I would never run a business behind a 56k VOIP line and I would never use it
    as my main phone line, but with the appropriate codec and some patience, you
    can do a dialup VOIP call to a friend or family member on a dialup
    connection.

    Stu



    "Kyler Laird" <[email protected]> wrote in message
    news:[email protected]
    > Isaiah Beard <[email protected]> writes:
    >
    >>> P.S. I noticed that they had Cisco IP phones (7940?) in the
    >>> store. I continue to hope that SprintPCS might offer a VoIP
    >>> option.

    >
    >>Just curious, but what benefit do you see from Sprint offering VoIP over
    >>the existing network?

    >
    > Control. There should also be a price drop.
    >
    >>I for one am a fan of VoIp and in fact fact one as my "landline" at home
    >>now. But doing VoIP over a circuit switched network seems to me the
    >>equivalent of getting traditional phone service, using it to dial up
    >>and ISP of 56K modem, and then hooking up Vonage to that connection...

    >
    > I'm not suggesting that (although I recently tested such a configuration
    > to see just how feasible it would be).
    >
    >>why not just use the first layer in that case?

    >
    > I'd like to do that. Ideally they'd just route the voice calls over
    > IP to whatever server is specified.
    >
    > --kyler






  5. #5
    Kyler Laird
    Guest

    Re: SprintPCS card return experience

    "Stuart Friedman" <[email protected]> writes:

    >VOIP over Sprint's wireless data network doesn't work. I tried out of
    >curiosity, the connection is just not good enough. I think that the problem
    >has as much to do with latency as it does with speed.


    It has everything to do with latency. It *does* (or at least can) work.
    The incoming stream was clear for me even using ulaw (64Kbps) compression.
    I couldn't get a GSM stream to go through reasonably though. Others have
    has success with iLBC.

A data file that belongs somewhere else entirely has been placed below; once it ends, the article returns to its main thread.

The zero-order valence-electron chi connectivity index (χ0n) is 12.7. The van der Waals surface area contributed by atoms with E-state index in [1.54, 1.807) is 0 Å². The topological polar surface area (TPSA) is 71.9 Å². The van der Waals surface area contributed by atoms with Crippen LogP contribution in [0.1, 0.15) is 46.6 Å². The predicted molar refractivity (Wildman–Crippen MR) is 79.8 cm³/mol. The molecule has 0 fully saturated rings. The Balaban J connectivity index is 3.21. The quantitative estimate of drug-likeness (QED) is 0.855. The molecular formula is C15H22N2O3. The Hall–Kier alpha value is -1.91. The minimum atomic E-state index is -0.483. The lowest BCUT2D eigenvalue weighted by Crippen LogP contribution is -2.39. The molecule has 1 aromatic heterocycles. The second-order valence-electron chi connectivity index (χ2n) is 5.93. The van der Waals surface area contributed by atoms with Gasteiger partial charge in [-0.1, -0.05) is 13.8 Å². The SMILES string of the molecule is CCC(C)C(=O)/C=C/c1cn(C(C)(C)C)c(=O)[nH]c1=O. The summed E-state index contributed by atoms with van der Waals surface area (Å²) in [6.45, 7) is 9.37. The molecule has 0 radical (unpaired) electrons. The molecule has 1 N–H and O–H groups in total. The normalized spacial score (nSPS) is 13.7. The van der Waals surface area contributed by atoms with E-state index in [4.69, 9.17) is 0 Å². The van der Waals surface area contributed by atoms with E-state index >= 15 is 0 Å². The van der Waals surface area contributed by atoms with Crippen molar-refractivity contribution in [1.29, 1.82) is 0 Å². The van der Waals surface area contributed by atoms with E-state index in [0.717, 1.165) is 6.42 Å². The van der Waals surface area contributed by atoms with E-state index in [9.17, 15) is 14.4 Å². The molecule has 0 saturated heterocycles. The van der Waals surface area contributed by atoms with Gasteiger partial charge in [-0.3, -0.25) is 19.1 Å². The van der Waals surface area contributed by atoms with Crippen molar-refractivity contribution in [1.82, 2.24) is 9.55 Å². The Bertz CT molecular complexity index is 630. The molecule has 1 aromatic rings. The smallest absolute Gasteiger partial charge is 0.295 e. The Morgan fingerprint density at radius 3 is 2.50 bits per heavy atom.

Using a jitter buffer probably would have solved my problem but I didn't
    have much time to play with it before I had to decide to return the card.

    Don't let this distract though; I'd much rather use Sprint's voice network
    to do voice (at this time, at least). I just want VoIP termination and
    the elimination of all of the PSTN charges.

    --kyler



  6. #6
    Isaiah Beard
    Guest

    Re: SprintPCS card return experience

    Kyler Laird wrote:
    > Isaiah Beard <[email protected]> writes:


    >
    >>Just curious, but what benefit do you see from Sprint offering VoIP over
    >>the existing network?

    >
    >
    > Control.


    Control of what?

    > There should also be a price drop.


    How? The FCC has and will continue to regulate wireless, and the states
    will continue to impose taxes on the industry. Even the recent FCC
    decision that labels VoIP providers as "content providers" and free from
    state regulation only applies to "nomadic" services (Vonage, Packet8,
    Skype) and not to companies that provide an established infrastructure,
    like cable TV, landline and wireless phone companies. Packet or
    circuit, these providers are still subject to the old tariff model if
    the states see fit to continue that form of regulation (and indications
    are that they do).


    --
    E-mail fudged to thwart spammers.